March 2020 Community Newsletter
In this Issue: How NWIRP is Responding to COVID-19, How the Public Charge Rule Change Is Impacting the Community, NWIRP in the News
Like all of you, we are closely monitoring the spread of the COVID-19 virus throughout the globe and here in Washington State. At Northwest Immigrant Rights Project, the health and safety of our clients, staff, and community is of the utmost importance.
Following new mandates and guidelines by state and local governments and public health officials, NWIRP will be shifting to deliver some of our services remotely beginning Monday, March 16. All NWIRP offices (in Granger, Seattle, Tacoma, and Wenatchee) will be closed for walk-ins, until further notice.
We ask community members who need assistance from NWIRP to contact us by phone instead of coming to our offices in person. You can find numbers for each of our offices at this link.
If you already have a scheduled appointment with a NWIRP legal advocate, your appointment will be kept (over the phone, or in-person if necessary). Please check directly with the appropriate legal advocate or call the front desk. You can read more about the changes to our operations during this public health emergency here.
Additionally, we’ve compiled COVID-19 resources from partner organizations and government health professionals on the community information page of our website. And earlier this week, we hosted a Facebook live for community members with questions about the virus and their own access to health services. Check out these videos at the links below.
Family Services Unit Staff Members Deniz Uysal Ferre (left) and Miriam Cervantes-Gomez (right)
Responding to the Public Charge Rule Change
On February 24th, the Trump Administration began implementing their sweeping changes to the public charge test. This cruel, radical shift to immigration policy is already affecting our clients, making it harder for some community members to become legal permanent residents and live safely and securely with their families.
In anticipation of this rule change, our attorneys, accredited representatives, and legal advocates worked to help as many clients as possible file their applications for green cards in the short window before the rule change took effect. In total, these staff members throughout our four offices were able to file applications for 43 clients from 17 different countries in that one-month window.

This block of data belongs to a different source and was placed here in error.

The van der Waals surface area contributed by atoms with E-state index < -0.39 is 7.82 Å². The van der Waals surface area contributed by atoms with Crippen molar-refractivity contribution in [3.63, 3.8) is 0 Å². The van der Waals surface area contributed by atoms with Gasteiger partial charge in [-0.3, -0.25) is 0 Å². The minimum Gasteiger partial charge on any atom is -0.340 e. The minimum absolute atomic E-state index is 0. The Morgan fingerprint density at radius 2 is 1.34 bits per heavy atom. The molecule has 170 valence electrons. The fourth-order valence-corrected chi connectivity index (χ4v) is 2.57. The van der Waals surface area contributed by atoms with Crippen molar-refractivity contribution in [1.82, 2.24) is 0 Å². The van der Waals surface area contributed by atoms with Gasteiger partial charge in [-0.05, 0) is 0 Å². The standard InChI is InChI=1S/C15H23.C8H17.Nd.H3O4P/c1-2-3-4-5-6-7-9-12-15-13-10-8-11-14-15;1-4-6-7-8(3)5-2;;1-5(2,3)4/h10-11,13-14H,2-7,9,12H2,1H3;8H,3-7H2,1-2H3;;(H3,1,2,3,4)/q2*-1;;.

Long-time NWIRP staff member Miriam Cervantes-Gomez described the work that went into supporting just one of these clients during that time:
“It was the last case I filed in the evening on Friday, February 21st, the last business day before the rule-change. My client was the mother of a severely disabled U.S. citizen daughter. I had been working with this client for a long time, and our plan was to have her apply for full guardianship of her daughter before the date of her daughter’s 21st birthday. Then, once her daughter was 21, she could serve as a petitioner for my client’s application for a green card. But now, with the deadline just one week after the daughter’s birthday we were in a very significant time-crunch.
I contacted the client and rescheduled the appointment for February 17th, the day of her daughter’s birthday. But to make matters more complicated, the client had not yet applied for guardianship. I had to talk to her several times to help her to schedule a court date for the guardianship hearing which she eventually did schedule… for February 17th at 10am. I was so worried that it was not going to be possible for her to get the guardianship approved on the same day but by a miracle, she did. So we had our appointment but then there was a new problem – she didn’t have some of the paperwork we needed for the application. We’d need her co-sponsor to come to the office to make up for the missing paperwork. So a few phone calls and a lot of stress later, we were able to get everything we needed just hours before the deadline.
It was the most important case I wanted to file and it was the last one. Without NWIRP’s assistance this client would be totally out of luck on the 24th. She has everything against her under the new rules. She only has a 3rd grade education. She doesn’t speak English. She hasn’t been able to work since the birth of her daughter. All of that would be held against her in the new test.”
You can read more about Miriam and staff member Deniz Uysal-Ferré’s experience in this blog post.
NWIRP in the News
NWIRP PROFILED ALONGSIDE LA RESISTENCIA IN THE STRANGER
In a feature entitled, “Turning Up the Heat to Melt ICE,” the Stranger takes a deeper look at how NWIRP and our partners at La Resistencia are fighting for the rights of immigrants in Washington State.
IMMIGRANT RIGHTS GROUPS DEMAND DETAINEES AT HIGH CORONAVIRUS RISK BE RELEASED
“In a letter sent to ICE late Monday, the Northwest Immigrant Rights Project, the American Civil Liberties Union of Washington, and Columbia Legal Services said ICE should release on parole any detainees who are older than 60, pregnant, or who have underlying conditions such as a weakened immune system or heart or lung disease.”
LOW-INCOME IMMIGRANTS AFRAID TO SEEK HEALTH-CARE AMIDST COVID-19 PANDEMIC
“Because the rule makes it harder for immigrants to obtain a green card if they’ve sought government help — which includes any form of government health care — people had been dropping out of Medicaid as the Covid-19 cases began to surface in early March, according to Jorge Baron, executive director of the Northwest Immigrant Rights Project based in Seattle.”